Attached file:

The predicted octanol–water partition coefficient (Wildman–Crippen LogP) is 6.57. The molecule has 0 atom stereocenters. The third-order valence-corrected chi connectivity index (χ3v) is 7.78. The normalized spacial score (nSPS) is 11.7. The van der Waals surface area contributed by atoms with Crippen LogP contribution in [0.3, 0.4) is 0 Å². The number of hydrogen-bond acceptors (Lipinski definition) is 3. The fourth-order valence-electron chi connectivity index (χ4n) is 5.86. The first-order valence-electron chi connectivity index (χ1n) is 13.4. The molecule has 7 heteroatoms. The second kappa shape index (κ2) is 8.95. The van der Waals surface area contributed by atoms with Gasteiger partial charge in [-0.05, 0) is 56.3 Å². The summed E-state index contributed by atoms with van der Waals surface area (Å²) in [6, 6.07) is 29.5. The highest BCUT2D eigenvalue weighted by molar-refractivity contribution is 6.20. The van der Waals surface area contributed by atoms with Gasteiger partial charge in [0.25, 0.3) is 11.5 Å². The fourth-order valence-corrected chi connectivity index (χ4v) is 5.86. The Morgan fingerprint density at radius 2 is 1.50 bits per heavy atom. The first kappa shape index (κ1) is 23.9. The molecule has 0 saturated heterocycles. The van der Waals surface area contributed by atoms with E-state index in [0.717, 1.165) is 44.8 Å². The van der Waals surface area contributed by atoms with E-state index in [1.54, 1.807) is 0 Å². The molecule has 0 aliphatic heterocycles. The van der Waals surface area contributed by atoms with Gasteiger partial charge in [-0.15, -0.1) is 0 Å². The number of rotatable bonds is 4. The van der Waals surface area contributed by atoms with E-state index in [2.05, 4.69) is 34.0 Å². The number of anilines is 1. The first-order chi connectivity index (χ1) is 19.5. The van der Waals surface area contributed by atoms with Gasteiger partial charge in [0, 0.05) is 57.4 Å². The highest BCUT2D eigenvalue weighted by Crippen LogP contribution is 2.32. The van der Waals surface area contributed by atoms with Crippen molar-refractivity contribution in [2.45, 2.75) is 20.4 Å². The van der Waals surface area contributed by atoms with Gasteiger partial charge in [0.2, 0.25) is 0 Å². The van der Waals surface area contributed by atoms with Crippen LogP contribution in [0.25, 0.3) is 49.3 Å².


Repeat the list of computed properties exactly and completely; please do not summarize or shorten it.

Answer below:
The predicted octanol–water partition coefficient (Wildman–Crippen LogP) is 6.57. The molecule has 0 atom stereocenters. The third-order valence-corrected chi connectivity index (χ3v) is 7.78. The normalized spacial score (nSPS) is 11.7. The van der Waals surface area contributed by atoms with Crippen LogP contribution in [0.3, 0.4) is 0 Å². The number of hydrogen-bond acceptors (Lipinski definition) is 3. The fourth-order valence-electron chi connectivity index (χ4n) is 5.86. The first-order valence-electron chi connectivity index (χ1n) is 13.4. The molecule has 7 heteroatoms. The second kappa shape index (κ2) is 8.95. The van der Waals surface area contributed by atoms with Gasteiger partial charge in [-0.05, 0) is 56.3 Å². The summed E-state index contributed by atoms with van der Waals surface area (Å²) in [6, 6.07) is 29.5. The highest BCUT2D eigenvalue weighted by molar-refractivity contribution is 6.20. The van der Waals surface area contributed by atoms with Gasteiger partial charge in [0.25, 0.3) is 11.5 Å². The fourth-order valence-corrected chi connectivity index (χ4v) is 5.86. The Morgan fingerprint density at radius 2 is 1.50 bits per heavy atom. The first kappa shape index (κ1) is 23.9. The molecule has 0 saturated heterocycles. The van der Waals surface area contributed by atoms with E-state index in [0.717, 1.165) is 44.8 Å². The van der Waals surface area contributed by atoms with E-state index in [1.54, 1.807) is 0 Å². The molecule has 0 aliphatic heterocycles. The van der Waals surface area contributed by atoms with Gasteiger partial charge in [-0.15, -0.1) is 0 Å². The number of rotatable bonds is 4. The van der Waals surface area contributed by atoms with E-state index in [2.05, 4.69) is 34.0 Å². The number of anilines is 1. The first-order chi connectivity index (χ1) is 19.5. The van der Waals surface area contributed by atoms with Gasteiger partial charge in [0, 0.05) is 57.4 Å². The highest BCUT2D eigenvalue weighted by Crippen LogP contribution is 2.32. The van der Waals surface area contributed by atoms with Crippen molar-refractivity contribution in [2.45, 2.75) is 20.4 Å². The van der Waals surface area contributed by atoms with Gasteiger partial charge in [0.2, 0.25) is 0 Å². The van der Waals surface area contributed by atoms with Crippen LogP contribution in [0.25, 0.3) is 49.3 Å².